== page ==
Guitarist and inventor Les Paul — who invented the device that made the electric guitar possible — died Aug. 13 at the age of 94.
Paul's contributions to rock 'n' roll went well beyond one gadget. He designed guitars — vintage models were selling for thousands of dollars even before news of his death came — and made the first multi-track recorder. He introduced innovations that established the recording studio itself as a legitimate musical instrument. And in doing so, he shaped much of the genre's sound.
He was himself a gifted musician, moreover, with his own radio and TV shows and many a Top 40 hit in the mid-century years. Fresh Air remembers him with an archived interview from 1992.
Former Beatle Paul McCartney tries out a custom-made left-handed "Les Paul Lite" guitar presented by Paul himself, in New York City on May 1, 1988. Gibson Guitars began producing the Les Paul guitar in 1952.
Paul and blues guitarist B.B. King put their heads together during a jam session at the third anniversary celebration of the B.B. King Blues Club and Grill in New York's Times Square, June 17, 2003. Paul holds King's signature guitar, "Lucille," which he played.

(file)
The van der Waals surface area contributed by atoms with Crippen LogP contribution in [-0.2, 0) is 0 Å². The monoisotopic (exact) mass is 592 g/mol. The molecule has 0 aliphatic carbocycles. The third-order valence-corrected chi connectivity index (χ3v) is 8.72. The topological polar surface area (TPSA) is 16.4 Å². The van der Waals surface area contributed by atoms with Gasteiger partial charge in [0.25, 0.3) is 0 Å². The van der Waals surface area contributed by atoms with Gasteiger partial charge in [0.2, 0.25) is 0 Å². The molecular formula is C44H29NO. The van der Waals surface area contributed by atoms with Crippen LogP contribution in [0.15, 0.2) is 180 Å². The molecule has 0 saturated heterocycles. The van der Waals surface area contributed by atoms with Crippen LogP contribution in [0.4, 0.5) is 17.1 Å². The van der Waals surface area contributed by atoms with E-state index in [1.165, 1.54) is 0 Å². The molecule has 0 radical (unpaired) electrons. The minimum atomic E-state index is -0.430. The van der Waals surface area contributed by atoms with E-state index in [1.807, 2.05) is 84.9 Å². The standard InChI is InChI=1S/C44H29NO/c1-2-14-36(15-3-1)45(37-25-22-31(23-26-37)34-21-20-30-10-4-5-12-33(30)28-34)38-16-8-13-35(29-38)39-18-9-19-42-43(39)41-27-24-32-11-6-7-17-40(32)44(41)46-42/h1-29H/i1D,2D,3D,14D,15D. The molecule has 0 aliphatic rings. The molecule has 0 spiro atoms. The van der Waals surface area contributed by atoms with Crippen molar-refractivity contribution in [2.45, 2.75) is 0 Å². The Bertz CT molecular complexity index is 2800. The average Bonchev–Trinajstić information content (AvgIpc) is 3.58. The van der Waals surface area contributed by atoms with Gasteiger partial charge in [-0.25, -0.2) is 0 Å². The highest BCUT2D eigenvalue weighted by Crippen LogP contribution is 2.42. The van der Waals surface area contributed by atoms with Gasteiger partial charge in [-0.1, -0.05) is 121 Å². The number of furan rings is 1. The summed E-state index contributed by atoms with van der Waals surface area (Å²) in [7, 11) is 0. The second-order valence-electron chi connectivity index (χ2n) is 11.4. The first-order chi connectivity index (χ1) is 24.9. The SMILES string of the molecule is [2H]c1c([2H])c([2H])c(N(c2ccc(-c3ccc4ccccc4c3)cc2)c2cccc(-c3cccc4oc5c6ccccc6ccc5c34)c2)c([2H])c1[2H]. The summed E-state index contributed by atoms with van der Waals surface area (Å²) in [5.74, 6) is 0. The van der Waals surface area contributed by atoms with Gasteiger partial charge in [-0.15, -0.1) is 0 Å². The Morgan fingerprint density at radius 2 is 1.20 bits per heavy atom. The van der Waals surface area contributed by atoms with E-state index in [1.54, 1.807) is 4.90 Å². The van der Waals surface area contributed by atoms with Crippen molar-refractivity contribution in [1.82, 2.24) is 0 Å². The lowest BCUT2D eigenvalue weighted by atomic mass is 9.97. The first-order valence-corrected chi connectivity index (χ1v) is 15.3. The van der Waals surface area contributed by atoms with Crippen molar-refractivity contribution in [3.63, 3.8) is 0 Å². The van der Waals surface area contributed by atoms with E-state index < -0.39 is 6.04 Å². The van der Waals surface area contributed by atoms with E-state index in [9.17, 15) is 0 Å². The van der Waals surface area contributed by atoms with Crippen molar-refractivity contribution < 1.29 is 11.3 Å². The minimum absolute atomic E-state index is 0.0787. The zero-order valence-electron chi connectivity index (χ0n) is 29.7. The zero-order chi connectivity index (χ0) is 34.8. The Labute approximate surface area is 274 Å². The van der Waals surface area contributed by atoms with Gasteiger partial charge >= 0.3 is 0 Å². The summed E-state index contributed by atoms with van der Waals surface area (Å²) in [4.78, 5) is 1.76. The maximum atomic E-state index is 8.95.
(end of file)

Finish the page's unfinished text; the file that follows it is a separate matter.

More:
Paul and Chet Atkins (left) are presented Grammies by Dolly Parton and Freddie Fender at 19th annual Grammy Awards in Los Angeles on Feb. 19, 1977. Paul continued to win awards for his music well into the later years of his life. He was in the hospital in February 2006 when he learned he had won two Grammys for an album released after his 90th birthday, Les Paul & Friends: American Made, World Played.